The application for a Portuguese Golden Visa should be submitted online, and, once approved you’ll be invited for a face-to-face interview by the SEF.

Although the application process is not necessarily complicated, a lot of documentation must be gathered from both the applicants home country and Portugal. Foreign documentation (i.e. not issued in Portugal) will also need to be notarised and legalised and anything that’s not in Portuguese will also need to be translated. So, it strongly advisable to instruct a legal professional to assist with your application to ensure that all the documentation is completed accurately.

It’s also necessary to obtain a Portuguese fiscal number (NIF number) and set up a bank account, which a Portuguese lawyer can assist with if you are not present in Portugal.

The application process typically takes five to six months; however, this can vary depending where it is lodged. For instance, if an application is lodged in Lisbon it can take up to a year, due to the high volume of applications.

How much does it cost to apply for a Golden Visa in Portugal? 

The Government fees for an application are €5324.60 per person, plus renewal fees every two years charged at €2666.30 per person. There is a processing fee of €532.70, plus €83.10 for additional family members, on submission of the application for Portugal’s Golden Visa. Processing fees are also applicable in relation to the renewals every two years.

Furthermore, applicants should budget for the additional costs associated with a property purchase in Portugal, including, lawyers’ fees, notary fees, purchase taxes etc. We recommend budgeting 10-12 per cent of the property purchase price.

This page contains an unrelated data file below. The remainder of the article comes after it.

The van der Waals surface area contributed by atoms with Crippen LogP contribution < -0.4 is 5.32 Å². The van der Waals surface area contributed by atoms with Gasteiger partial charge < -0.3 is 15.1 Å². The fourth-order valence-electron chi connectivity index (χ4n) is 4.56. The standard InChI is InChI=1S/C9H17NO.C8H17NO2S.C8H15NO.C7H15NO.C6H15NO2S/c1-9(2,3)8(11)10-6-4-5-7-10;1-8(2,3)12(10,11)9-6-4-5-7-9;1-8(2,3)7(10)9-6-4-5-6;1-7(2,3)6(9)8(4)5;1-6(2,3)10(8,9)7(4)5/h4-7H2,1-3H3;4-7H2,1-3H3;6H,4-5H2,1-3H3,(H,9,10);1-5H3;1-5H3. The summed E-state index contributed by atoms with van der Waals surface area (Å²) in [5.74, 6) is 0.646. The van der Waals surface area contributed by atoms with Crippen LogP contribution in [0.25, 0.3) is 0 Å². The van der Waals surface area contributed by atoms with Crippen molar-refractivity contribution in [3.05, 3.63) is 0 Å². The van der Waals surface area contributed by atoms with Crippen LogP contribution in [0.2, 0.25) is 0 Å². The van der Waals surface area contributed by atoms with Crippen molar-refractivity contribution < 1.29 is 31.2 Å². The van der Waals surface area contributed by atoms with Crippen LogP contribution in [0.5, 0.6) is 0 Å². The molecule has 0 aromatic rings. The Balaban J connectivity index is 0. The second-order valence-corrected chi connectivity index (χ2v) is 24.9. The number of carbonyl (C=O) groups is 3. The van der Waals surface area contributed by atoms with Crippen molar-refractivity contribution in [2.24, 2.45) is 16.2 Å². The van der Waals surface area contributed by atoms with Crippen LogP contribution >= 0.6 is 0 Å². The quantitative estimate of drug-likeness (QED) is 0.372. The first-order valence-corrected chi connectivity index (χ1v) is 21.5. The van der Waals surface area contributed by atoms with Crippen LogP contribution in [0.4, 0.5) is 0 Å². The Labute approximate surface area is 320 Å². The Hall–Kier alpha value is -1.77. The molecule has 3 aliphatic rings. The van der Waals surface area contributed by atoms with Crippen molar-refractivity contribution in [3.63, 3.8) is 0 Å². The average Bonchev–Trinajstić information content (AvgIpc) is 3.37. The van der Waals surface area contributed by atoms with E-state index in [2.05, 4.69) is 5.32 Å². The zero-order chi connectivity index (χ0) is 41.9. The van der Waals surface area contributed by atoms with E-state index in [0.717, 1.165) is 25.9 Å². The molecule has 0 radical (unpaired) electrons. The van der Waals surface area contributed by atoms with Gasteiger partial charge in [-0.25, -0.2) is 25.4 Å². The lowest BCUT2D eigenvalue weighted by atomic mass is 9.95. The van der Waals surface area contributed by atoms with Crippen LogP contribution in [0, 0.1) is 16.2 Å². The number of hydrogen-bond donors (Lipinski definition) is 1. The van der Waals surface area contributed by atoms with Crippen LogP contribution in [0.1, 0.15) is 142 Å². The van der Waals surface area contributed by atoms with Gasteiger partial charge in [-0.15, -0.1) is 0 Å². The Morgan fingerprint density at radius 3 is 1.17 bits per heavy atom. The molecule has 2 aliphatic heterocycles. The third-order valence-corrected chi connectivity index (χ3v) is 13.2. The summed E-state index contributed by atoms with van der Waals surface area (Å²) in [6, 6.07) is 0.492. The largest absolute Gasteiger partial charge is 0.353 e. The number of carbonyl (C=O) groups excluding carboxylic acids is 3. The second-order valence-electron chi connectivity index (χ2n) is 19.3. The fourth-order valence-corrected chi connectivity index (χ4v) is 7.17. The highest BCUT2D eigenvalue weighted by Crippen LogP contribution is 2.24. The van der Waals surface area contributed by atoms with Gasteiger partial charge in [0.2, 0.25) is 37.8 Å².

For more information about applying for a Golden Visa in Portugal or for legal assistance with an application contact Worldwide Lawyers on 01244 470339 or email info@worldwidelawyers.co.uk.

 

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*The information provided is intended as general guidance only for those considering applying for the Golden Visa in Portugal and is not a substitute for specific legal advice about your specific information. If you would like specific legal advice in relation to Golden Visa Applications from an experienced lawyer contact Worldwide Lawyers.

**The Schengen area countries in Europe are: Austria, Belgium, Czech Republic, Denmark, Estonia, Finland, France, Germany, Greece, Hungary, Iceland, Italy, Latvia, Lithuania, Luxembourg, Malta, Netherlands, Norway, Poland, Portugal, Slovakia, Slovenia, Spain, Sweden, Switzerland and Liechtenstein.

***EU countries include: Austria, Belgium, Bulgaria, Croatia, Republic of Cyprus, Czech Republic, Denmark, Estonia, Finland, France, Germany, Greece, Hungary, Ireland, Italy, Latvia, Lithuania, Luxembourg, Malta, Netherlands, Poland, Portugal, Romania, Slovakia, Slovenia, Spain, Sweden and the UK.

Author: Sara Janion, overseas legal expert, solicitor and Notary Public

 

resealing grant of probate

Worldwide Lawyers’ round up of the Law Society Cross Border Conference

Worldwide Lawyers Managing Director, Sara Janion, attended the annual Law Society Cross Border Conference in London on 7th March 2019 and provides the following round up of the day’s events.

For those who aren’t aware, the annual Law Society Cross Border Conference is aimed at private client practitioners who wish to learn more about dealing with cross border estates and international clients with foreign interests.